The March 2018 issue of Scientific American has an interesting article “Bird Breakup” by Jason G. Goldberg on why certain bird couplings go astray and sometimes end in a birdie divorce. Blue herons have a different mate every breeding season—they are the Liz Taylors of birding—while the mallards only have a nine percent divorce rate. The mallards are committed to marriage. The blue herons are committed to mating without commitment.

Why so?

First, most of the birdie divorces occur because of the death of one spouse or a lack of synchronicity in the birds’ migrating patterns. If hubby arrives at the nesting site a few weeks ahead of his wife but his dear wife does not get there within a certain time period, the urge to reproduce is too great for the male to hang in there. After all, the bird’s genes are screaming for reproduction. In short, death, delay or lack of synchronicity can wreak havoc with a bird marriage. A male or female is not going to wait for a delayed or dead spouse to hurry on home because the future awaits.

It is rare that in a bird marriage, one will say, “Go on now, go! Walk out the door. Just turn around now, ‘cause you’re not welcome anymore.” Generally the breakups are due to circumstances outside the bird’s control.

Then there are accidents that can cause problems in a bird’s relationship with his spouse. In New York City’s Tompkins Square Park, according to The New York Post, a lovely red-tailed hawk couple, Christo and Dora, who have raised 10 chicks together, have suddenly encountered true marriage problems.

You see Dora needed to go into rehabilitation and no, even though this is New York City, her stint in rehab had nothing to do with drugs; she had a broken wing.

Red-tailed hawks usually mate for life but with Dora’s disappearance, and presumed death, a new love entered Christo’s picture, Nora, meaning “not Dora,” flew in, wiggled her feathers and enticed Christo to give a second marriage a try.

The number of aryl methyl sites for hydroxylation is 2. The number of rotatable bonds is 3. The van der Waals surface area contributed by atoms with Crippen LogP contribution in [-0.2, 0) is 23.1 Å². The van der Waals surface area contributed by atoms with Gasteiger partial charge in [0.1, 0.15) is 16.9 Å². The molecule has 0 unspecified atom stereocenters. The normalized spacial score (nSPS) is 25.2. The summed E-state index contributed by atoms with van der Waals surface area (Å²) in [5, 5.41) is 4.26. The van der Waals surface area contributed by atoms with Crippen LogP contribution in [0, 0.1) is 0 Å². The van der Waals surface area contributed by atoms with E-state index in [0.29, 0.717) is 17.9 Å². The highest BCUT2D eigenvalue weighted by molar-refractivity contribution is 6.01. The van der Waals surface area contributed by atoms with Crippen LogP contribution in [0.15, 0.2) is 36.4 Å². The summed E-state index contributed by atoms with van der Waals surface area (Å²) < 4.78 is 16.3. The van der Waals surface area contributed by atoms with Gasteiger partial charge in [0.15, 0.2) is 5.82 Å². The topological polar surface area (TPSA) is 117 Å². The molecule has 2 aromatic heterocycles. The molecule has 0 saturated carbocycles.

Christo and Nora started the mating rituals and then – oh, no! – Dora was released back into the park.  Dora saw Nora. Nora saw Dora. Christo saw Dora and Nora. And there was trouble with a capital T!

The two females had no intention of being sister wives. They were on the verge of fighting to the death when Christo helped create two nests far enough away from each other so 0that Dora and Nora didn’t have to bother with one another. But Christo is not a Mormon bird from the old school of polygamy and whether he can handle two wives is yet to be seen. New Yorkers who enjoy the hawks are waiting with baited breath for the end results of this bigamy.

Peregrine falcons that also mate for life will experience devastating angst when their mates die. In the marvelous book Wings for My Flight: The Peregrine Falcons of Chimney Rock, Marcy Cottrell Houle recounts the death of a female falcon whose mate waits and waits for her return.

The male flies and flies miles and miles as he desperately searches for his mate. In his travail he loses significant weight, and when he finally realizes that he has lost his beloved, he mournfully takes up the total care and training of the chicks himself. It is a heartbreaking tale that looks exactly like true love.

Can a bird love? Can a bird feel loss? Decide that for yourselves, but my answer is yes.

Frank’s latest books are Confessions of a Wayward Catholic; I Am a Dice Controller: Inside the World of Advantage-Play Craps, and I Am a Card Counter: Inside the World of Advantage-Play Blackjack. Available from Amazon.com, Kindle, Barnes and Noble, e-books and at bookstores.